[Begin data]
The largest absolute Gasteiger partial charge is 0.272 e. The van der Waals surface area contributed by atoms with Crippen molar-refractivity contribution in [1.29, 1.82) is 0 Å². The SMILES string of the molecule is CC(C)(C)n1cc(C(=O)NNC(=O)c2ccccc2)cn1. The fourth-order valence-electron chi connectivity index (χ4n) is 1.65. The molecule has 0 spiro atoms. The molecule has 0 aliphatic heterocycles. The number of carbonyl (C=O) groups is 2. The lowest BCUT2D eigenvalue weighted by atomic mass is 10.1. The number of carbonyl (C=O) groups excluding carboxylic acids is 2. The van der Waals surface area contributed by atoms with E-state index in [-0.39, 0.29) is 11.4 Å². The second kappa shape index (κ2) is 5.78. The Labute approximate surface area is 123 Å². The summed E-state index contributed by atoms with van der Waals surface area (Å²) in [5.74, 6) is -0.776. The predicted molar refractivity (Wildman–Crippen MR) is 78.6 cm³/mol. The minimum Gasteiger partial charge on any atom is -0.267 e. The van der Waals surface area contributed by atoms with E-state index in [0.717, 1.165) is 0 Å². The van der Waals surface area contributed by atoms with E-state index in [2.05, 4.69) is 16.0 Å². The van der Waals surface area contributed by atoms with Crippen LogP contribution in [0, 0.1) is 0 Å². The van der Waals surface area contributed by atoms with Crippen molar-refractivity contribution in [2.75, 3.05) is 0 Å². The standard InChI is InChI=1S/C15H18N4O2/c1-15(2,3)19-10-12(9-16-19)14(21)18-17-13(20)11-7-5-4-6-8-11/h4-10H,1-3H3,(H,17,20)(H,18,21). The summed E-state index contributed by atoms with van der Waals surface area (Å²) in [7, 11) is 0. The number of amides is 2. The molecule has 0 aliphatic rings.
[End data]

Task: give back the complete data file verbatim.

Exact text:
The largest absolute Gasteiger partial charge is 0.272 e. The van der Waals surface area contributed by atoms with Crippen molar-refractivity contribution in [1.29, 1.82) is 0 Å². The SMILES string of the molecule is CC(C)(C)n1cc(C(=O)NNC(=O)c2ccccc2)cn1. The fourth-order valence-electron chi connectivity index (χ4n) is 1.65. The molecule has 0 spiro atoms. The molecule has 0 aliphatic heterocycles. The number of carbonyl (C=O) groups is 2. The lowest BCUT2D eigenvalue weighted by atomic mass is 10.1. The number of carbonyl (C=O) groups excluding carboxylic acids is 2. The van der Waals surface area contributed by atoms with E-state index in [-0.39, 0.29) is 11.4 Å². The second kappa shape index (κ2) is 5.78. The Labute approximate surface area is 123 Å². The summed E-state index contributed by atoms with van der Waals surface area (Å²) in [5.74, 6) is -0.776. The predicted molar refractivity (Wildman–Crippen MR) is 78.6 cm³/mol. The minimum Gasteiger partial charge on any atom is -0.267 e. The van der Waals surface area contributed by atoms with E-state index in [0.717, 1.165) is 0 Å². The van der Waals surface area contributed by atoms with E-state index in [2.05, 4.69) is 16.0 Å². The van der Waals surface area contributed by atoms with Crippen LogP contribution in [0, 0.1) is 0 Å². The van der Waals surface area contributed by atoms with Crippen molar-refractivity contribution in [2.75, 3.05) is 0 Å². The standard InChI is InChI=1S/C15H18N4O2/c1-15(2,3)19-10-12(9-16-19)14(21)18-17-13(20)11-7-5-4-6-8-11/h4-10H,1-3H3,(H,17,20)(H,18,21). The summed E-state index contributed by atoms with van der Waals surface area (Å²) in [7, 11) is 0. The number of amides is 2. The molecule has 0 aliphatic rings.